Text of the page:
The person who really saw this was Pope John Paul II in his Theology of the Body, in which he says that sexuality does not draw us away from God, but that passionate love is the way that God embraces the world and the reason why sexuality is so central to marriage.
Here’s the theme that I think is the most important to garner from the Genesis account: Marriage is not a secular phenomenon; it’s not merely a social arrangement; rather, marriage has been brought about by God for God’s purposes; it has an essential place in God’s Grand Plan. Now, marriage is found throughout the world and it does have social, political, and economic overtones. But, the biblical perspective is that it’s more than that because it’s part of God’s plan. When two people are brought together, they do so for God’s purposes. All of this is contained in that beautifully understated Genesis account.
With all these principles in mind, let’s turn to the Gospel, which has a similar theme. The Pharisees we see are trying to trip Jesus by asking him about divorce, which was back then as it is today a very vexed question. Moses had allowed divorce under certain circumstances. But, even the Pharisees thought that there was something off about this. Jesus, in answering them, articulates his very strong teaching about the indissolubility of marriage. It seems that Jesus is appealing to the Genesis text that we considered. Then he draws his famous conclusion: “Therefore what God has joined together, no human being must separate” (Mk 10:9).
This assertion makes no sense within a purely secular context. If two human beings fall in love, enjoy each other’s company, have children together, we can imagine them falling out of love, no longer enjoying each other’s company, and deciding to separate.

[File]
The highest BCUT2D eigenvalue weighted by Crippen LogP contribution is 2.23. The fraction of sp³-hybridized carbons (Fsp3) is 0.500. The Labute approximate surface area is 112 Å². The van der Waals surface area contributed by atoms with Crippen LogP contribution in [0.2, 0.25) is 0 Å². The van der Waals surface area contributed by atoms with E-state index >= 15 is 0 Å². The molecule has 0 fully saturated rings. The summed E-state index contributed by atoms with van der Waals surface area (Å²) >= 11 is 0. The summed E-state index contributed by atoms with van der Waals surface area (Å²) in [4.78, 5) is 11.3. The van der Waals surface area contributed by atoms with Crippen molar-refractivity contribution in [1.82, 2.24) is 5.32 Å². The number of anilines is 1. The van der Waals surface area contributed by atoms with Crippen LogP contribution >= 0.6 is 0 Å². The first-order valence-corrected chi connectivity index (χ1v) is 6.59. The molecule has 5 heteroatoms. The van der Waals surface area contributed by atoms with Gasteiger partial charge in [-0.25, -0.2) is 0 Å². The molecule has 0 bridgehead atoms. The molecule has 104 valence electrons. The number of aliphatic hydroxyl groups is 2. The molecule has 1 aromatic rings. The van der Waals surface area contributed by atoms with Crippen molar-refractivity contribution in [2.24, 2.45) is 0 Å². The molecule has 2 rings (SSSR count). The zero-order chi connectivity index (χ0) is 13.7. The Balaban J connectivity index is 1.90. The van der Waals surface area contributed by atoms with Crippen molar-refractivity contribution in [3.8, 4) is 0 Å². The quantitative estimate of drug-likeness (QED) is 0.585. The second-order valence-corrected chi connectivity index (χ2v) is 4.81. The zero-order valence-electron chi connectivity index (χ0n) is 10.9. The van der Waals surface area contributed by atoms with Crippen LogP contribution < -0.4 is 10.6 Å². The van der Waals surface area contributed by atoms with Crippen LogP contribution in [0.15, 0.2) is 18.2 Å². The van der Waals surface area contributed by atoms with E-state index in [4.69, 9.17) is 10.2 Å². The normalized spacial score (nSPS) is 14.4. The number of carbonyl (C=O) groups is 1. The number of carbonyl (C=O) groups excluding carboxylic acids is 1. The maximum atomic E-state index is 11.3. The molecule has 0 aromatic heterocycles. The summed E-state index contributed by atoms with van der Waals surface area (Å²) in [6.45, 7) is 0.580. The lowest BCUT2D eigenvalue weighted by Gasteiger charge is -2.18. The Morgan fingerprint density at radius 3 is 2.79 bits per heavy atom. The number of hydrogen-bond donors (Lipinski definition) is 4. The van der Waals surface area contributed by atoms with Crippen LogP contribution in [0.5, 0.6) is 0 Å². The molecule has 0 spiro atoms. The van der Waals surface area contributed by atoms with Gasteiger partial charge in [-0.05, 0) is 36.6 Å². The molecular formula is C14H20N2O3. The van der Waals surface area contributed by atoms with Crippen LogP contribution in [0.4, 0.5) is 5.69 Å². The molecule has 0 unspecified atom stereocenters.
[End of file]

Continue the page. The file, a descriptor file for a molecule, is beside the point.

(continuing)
However, and this is the hinge, if we place marriage within the context of a vocation from God, then everything changes. If we, indeed, hold that it is God who has brought a couple together, not just for their benefit, but to express symbolically who he is, to accomplish God’s purposes together, then we can’t imagine that couple not being together.
This is why the Church, when it nullifies a marriage, is saying that a sacramental marriage never existed. An annulment is not what some would cynically call “Catholic divorce,” but a recognition that a particular couple was not brought together by God’s designs. The Church is simply acknowledging that fact when she says that this marriage is annulled.
And one more thing regarding the controversial topic of the indissolubility of marriage. Too often this law is seen as an external imposition—an authoritarian Church interfering with our freedom. But, remember what the great spiritual writer G.K. Chesterton once that when two people romantically fall in love, they say extravagant things: “I will love you forever…I will forsake all others in order to have you…You’re the center of my life.” One can imagine two young people falling love and saying these aspirations. What they don’t say is “Yeah, I’ll hang out with you until somebody better comes around.” Chesterton then said that the Church is not imposing a law upon people; it’s simply ratifying this instinct. The Church is applauding this affirmation and recognizing that it comes from God and then raises it to a higher pitch—supernaturalizing it as a sacrament and calling the couple to love each other unconditionally. The Church is helping the couple recognize that the deep love they have for each other, which they are willing to pledge to one another romantically, is actually an ingredient in a much higher love and exists for a much greater purpose which only intensifies their sense of the indissolubility of their love. I think this where the indissolubility of marriage comes from—the very heart of the Church.
Brothers and sisters, spend some time with these readings; reflect upon them and exult in the fact that marriage is a great call to holiness. Marriage is a reality deeply blessed by God and reflects the way God is.